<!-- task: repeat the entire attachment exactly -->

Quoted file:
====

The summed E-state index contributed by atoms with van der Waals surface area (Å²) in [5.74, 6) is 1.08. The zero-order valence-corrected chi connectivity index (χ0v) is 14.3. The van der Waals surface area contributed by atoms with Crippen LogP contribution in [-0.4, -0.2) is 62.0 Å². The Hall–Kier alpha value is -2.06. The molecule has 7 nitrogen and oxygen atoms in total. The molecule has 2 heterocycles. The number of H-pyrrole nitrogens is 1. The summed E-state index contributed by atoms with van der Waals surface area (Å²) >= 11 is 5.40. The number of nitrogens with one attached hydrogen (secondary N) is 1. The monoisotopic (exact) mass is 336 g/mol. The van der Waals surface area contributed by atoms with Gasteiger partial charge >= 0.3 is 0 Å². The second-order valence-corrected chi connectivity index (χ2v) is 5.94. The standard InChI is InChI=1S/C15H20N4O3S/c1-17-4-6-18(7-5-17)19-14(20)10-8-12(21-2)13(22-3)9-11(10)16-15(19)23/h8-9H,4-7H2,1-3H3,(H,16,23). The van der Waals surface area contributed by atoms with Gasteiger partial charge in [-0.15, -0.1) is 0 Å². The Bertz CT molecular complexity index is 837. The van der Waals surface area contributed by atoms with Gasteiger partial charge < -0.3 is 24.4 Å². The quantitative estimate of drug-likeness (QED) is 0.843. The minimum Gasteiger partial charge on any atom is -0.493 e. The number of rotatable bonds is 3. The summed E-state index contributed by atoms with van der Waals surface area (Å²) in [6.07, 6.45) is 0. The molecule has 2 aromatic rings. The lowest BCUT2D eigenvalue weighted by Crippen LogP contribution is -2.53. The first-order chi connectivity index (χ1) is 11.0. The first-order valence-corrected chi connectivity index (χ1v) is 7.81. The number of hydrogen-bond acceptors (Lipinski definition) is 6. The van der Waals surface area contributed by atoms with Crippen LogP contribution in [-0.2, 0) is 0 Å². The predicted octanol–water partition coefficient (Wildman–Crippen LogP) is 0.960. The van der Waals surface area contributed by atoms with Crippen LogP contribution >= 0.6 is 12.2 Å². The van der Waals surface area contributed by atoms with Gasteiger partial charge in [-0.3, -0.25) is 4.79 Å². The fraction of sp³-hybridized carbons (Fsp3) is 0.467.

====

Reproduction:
The summed E-state index contributed by atoms with van der Waals surface area (Å²) in [5.74, 6) is 1.08. The zero-order valence-corrected chi connectivity index (χ0v) is 14.3. The van der Waals surface area contributed by atoms with Crippen LogP contribution in [-0.4, -0.2) is 62.0 Å². The Hall–Kier alpha value is -2.06. The molecule has 7 nitrogen and oxygen atoms in total. The molecule has 2 heterocycles. The number of H-pyrrole nitrogens is 1. The summed E-state index contributed by atoms with van der Waals surface area (Å²) >= 11 is 5.40. The number of nitrogens with one attached hydrogen (secondary N) is 1. The monoisotopic (exact) mass is 336 g/mol. The van der Waals surface area contributed by atoms with Gasteiger partial charge >= 0.3 is 0 Å². The second-order valence-corrected chi connectivity index (χ2v) is 5.94. The standard InChI is InChI=1S/C15H20N4O3S/c1-17-4-6-18(7-5-17)19-14(20)10-8-12(21-2)13(22-3)9-11(10)16-15(19)23/h8-9H,4-7H2,1-3H3,(H,16,23). The van der Waals surface area contributed by atoms with Gasteiger partial charge in [-0.15, -0.1) is 0 Å². The Bertz CT molecular complexity index is 837. The van der Waals surface area contributed by atoms with Gasteiger partial charge < -0.3 is 24.4 Å². The quantitative estimate of drug-likeness (QED) is 0.843. The minimum Gasteiger partial charge on any atom is -0.493 e. The number of rotatable bonds is 3. The summed E-state index contributed by atoms with van der Waals surface area (Å²) in [6.07, 6.45) is 0. The molecule has 2 aromatic rings. The lowest BCUT2D eigenvalue weighted by Crippen LogP contribution is -2.53. The first-order chi connectivity index (χ1) is 11.0. The first-order valence-corrected chi connectivity index (χ1v) is 7.81. The number of hydrogen-bond acceptors (Lipinski definition) is 6. The van der Waals surface area contributed by atoms with Crippen LogP contribution in [-0.2, 0) is 0 Å². The predicted octanol–water partition coefficient (Wildman–Crippen LogP) is 0.960. The van der Waals surface area contributed by atoms with Crippen LogP contribution >= 0.6 is 12.2 Å². The van der Waals surface area contributed by atoms with Gasteiger partial charge in [-0.3, -0.25) is 4.79 Å². The fraction of sp³-hybridized carbons (Fsp3) is 0.467.